.22LR Semi-Auto Pistol: One Gun Every Gun Owner Should Own

Every time I teach a basic pistol or concealed carry class, at least one student asks, “What is the perfect gun to shoot and carry?” My standard answer is that there isn’t one gun that works perfectly for everyone. We all have different needs: smaller or larger hands, weaker or stronger arms for recoil management, concealed vs. home defense, etc.

Further, there are other considerations, including what capacity you want, what caliber, and so on. You might even want to pick a different color besides the Model T black. So, the perfect gun doesn’t exist. But that doesn’t mean there isn’t one gun that every gun owner should own. There is one, but it’s not a brand, model, or color.

It’s a caliber: .22LR. More precisely, a .22LR semi-automatic handgun.

“Wait, David, are you suggesting I carry a .22LR for home defense or as a concealed carry gun?”

Nope, not at all. Those words will never come out of my mouth. In fact, the very reasons that would preclude a recommendation like that are the very same reasons you should own one. Confused? Hang on, I’m getting there.

A .22LR semi-auto handgun such as this Glock 44 can offer huge benefits for cost-effective training.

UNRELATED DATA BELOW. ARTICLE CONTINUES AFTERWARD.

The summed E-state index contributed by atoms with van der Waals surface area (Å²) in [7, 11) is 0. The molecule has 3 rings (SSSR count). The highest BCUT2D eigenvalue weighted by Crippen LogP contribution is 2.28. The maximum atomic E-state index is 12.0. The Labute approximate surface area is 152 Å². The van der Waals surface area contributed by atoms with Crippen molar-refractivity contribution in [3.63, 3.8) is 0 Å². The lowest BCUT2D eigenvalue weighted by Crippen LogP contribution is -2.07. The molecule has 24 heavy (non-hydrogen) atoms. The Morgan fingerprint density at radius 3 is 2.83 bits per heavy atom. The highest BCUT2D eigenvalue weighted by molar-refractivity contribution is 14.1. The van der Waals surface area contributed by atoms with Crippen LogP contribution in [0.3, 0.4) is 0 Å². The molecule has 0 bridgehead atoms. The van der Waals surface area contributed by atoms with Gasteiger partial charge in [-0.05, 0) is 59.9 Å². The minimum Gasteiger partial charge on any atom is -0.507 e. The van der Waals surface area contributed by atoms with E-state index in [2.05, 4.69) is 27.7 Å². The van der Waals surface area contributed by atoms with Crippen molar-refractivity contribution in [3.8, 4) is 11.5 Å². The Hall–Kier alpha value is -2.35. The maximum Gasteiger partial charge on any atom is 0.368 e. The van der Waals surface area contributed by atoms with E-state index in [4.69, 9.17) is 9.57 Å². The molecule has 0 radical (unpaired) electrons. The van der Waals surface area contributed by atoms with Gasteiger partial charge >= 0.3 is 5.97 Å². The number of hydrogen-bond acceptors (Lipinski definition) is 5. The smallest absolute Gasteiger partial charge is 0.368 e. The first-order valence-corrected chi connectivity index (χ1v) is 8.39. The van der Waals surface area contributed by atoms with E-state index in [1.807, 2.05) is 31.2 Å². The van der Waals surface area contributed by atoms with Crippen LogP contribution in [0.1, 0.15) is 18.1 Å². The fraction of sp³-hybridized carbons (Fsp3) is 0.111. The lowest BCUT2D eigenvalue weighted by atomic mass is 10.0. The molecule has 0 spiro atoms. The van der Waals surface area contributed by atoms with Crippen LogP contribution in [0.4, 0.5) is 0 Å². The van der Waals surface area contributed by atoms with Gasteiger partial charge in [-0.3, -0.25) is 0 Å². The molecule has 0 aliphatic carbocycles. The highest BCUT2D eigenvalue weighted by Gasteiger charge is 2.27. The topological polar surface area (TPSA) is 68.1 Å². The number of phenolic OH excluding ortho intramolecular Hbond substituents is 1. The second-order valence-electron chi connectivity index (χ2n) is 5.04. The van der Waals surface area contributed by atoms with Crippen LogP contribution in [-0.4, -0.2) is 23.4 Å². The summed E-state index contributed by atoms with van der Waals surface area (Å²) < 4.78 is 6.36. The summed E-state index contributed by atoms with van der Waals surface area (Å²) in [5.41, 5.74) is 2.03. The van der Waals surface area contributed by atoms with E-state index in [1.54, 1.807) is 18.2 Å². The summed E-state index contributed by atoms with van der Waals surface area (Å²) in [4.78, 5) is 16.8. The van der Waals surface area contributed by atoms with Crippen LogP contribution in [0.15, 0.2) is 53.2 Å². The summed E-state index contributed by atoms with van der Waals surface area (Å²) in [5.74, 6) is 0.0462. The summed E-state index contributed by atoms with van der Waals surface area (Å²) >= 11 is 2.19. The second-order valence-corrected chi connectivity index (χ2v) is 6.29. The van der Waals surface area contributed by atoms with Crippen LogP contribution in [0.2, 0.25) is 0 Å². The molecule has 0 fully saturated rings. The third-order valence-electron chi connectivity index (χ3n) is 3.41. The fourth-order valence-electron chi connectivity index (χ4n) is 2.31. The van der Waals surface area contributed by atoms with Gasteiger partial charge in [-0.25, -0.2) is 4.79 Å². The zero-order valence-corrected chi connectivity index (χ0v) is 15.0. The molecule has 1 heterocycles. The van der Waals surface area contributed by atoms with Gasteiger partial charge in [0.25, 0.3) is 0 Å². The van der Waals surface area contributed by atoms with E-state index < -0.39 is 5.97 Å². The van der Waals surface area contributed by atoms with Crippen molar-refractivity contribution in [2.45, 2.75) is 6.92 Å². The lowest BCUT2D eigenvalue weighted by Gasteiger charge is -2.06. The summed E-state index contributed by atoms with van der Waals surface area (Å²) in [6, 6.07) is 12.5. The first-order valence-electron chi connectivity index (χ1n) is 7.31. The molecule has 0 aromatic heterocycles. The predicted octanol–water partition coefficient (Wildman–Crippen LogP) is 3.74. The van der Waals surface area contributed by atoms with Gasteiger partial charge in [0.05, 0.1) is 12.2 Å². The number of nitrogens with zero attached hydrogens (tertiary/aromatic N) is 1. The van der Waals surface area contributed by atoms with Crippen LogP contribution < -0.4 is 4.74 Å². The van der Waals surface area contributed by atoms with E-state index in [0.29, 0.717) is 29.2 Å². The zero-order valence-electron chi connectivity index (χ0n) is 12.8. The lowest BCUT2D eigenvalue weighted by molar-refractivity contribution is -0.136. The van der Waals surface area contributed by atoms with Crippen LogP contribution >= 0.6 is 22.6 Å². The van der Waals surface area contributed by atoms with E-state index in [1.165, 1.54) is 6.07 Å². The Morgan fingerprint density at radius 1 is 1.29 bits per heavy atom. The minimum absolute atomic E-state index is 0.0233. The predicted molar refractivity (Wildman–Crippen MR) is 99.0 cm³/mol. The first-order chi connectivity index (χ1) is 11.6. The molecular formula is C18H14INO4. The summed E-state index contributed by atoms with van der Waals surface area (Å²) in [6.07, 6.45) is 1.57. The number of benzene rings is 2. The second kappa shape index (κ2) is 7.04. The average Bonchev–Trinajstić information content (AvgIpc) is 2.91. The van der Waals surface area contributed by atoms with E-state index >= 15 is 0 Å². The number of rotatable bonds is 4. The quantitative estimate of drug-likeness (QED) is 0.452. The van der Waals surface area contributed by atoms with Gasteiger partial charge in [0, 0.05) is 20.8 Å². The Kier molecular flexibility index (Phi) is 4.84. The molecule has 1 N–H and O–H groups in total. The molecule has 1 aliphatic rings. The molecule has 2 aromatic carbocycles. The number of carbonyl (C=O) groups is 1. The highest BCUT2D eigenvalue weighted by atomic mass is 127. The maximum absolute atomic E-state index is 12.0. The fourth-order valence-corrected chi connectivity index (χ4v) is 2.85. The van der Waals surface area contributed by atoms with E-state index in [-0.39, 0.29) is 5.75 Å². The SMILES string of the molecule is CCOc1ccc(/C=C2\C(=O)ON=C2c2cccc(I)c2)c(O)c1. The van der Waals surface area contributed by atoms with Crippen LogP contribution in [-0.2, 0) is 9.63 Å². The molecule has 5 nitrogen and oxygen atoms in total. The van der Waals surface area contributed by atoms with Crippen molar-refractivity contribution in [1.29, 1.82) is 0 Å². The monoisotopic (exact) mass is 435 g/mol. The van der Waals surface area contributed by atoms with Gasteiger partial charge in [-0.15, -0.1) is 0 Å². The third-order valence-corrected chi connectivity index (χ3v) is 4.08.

One of the biggest reasons gun owners aren’t always good marksmen or can’t run a gun efficiently is a lack of training. They know the basics of how a gun works, but they can’t “run the gun,” meaning they aren’t proficient with the firearm to the point where it’s second nature. You only get to this level of skill with repetitive training.

A lot of gun owners recognize this and want to train to get better, but two things stand in the way:

  1. Cost
  2. Bad recoil management

“Okay, I get the first one, but bad recoil management? Explain.”

Let’s start with the cost first, then get to the second one.

Low Cost

One of the biggest expenses for any gun enthusiast is ammunition. With prices often ranging from $0.50 to over $1 per round for popular calibers like 9mm and .45 ACP, the cost of practice and training can add up very quickly. This is where the humble .22LR pistol really shines. High-quality .22LR ammunition can be purchased for as little as $0.10 per round. The .22LR allows shooters to practice and train much more economically at a fraction of the cost of centerfire pistol ammunition.

Also, most .22LR handguns cost less than their larger caliber brothers, sometimes hundreds less. So, your initial investment is low, and it costs less to feed it. That’s a budgetary win-win for cheap pew-pew.

While small, the .22LR cartridge has more than enough power for plinking, small game hunting, and short-range target practice out to 50 yards. And even this diminutive cartridge can be surprisingly accurate in the hands of a skilled marksman.

Low Recoil

Many new gun owners are afraid of the recoil of a 9mm or larger caliber pistol. This fear can influence how they hold the gun and pull the trigger incorrectly, leading to inaccurate shooting and mounting frustration because they aren’t poking holes where they want to. How do you fix this? Step down to a smaller caliber for training, then work back up.